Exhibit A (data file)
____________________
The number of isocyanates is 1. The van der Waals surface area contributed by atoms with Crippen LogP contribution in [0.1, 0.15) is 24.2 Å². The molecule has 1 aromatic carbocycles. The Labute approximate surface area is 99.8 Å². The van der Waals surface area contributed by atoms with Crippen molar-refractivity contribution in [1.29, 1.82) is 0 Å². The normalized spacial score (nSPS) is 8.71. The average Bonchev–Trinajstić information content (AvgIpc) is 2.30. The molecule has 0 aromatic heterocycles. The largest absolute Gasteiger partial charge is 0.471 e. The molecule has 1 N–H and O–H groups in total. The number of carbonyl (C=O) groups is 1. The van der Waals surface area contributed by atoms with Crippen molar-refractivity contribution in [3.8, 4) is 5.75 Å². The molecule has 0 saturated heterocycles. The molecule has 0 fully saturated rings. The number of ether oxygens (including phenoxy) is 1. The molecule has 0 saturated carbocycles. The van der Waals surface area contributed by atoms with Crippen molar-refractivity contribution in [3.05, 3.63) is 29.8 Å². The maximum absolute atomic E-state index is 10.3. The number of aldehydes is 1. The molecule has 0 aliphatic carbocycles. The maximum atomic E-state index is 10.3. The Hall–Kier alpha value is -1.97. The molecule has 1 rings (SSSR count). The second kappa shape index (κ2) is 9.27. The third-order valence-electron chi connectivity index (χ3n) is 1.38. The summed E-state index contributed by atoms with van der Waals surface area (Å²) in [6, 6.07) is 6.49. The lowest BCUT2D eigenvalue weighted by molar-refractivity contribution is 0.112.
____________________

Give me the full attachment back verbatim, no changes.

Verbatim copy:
The number of isocyanates is 1. The van der Waals surface area contributed by atoms with Crippen LogP contribution in [0.1, 0.15) is 24.2 Å². The molecule has 1 aromatic carbocycles. The Labute approximate surface area is 99.8 Å². The van der Waals surface area contributed by atoms with Crippen molar-refractivity contribution in [1.29, 1.82) is 0 Å². The normalized spacial score (nSPS) is 8.71. The average Bonchev–Trinajstić information content (AvgIpc) is 2.30. The molecule has 0 aromatic heterocycles. The largest absolute Gasteiger partial charge is 0.471 e. The molecule has 1 N–H and O–H groups in total. The number of carbonyl (C=O) groups is 1. The van der Waals surface area contributed by atoms with Crippen molar-refractivity contribution in [3.8, 4) is 5.75 Å². The molecule has 0 saturated heterocycles. The molecule has 0 fully saturated rings. The number of ether oxygens (including phenoxy) is 1. The molecule has 0 saturated carbocycles. The van der Waals surface area contributed by atoms with Crippen molar-refractivity contribution in [3.05, 3.63) is 29.8 Å². The maximum absolute atomic E-state index is 10.3. The number of aldehydes is 1. The molecule has 0 aliphatic carbocycles. The maximum atomic E-state index is 10.3. The Hall–Kier alpha value is -1.97. The molecule has 1 rings (SSSR count). The second kappa shape index (κ2) is 9.27. The third-order valence-electron chi connectivity index (χ3n) is 1.38. The summed E-state index contributed by atoms with van der Waals surface area (Å²) in [6, 6.07) is 6.49. The lowest BCUT2D eigenvalue weighted by molar-refractivity contribution is 0.112.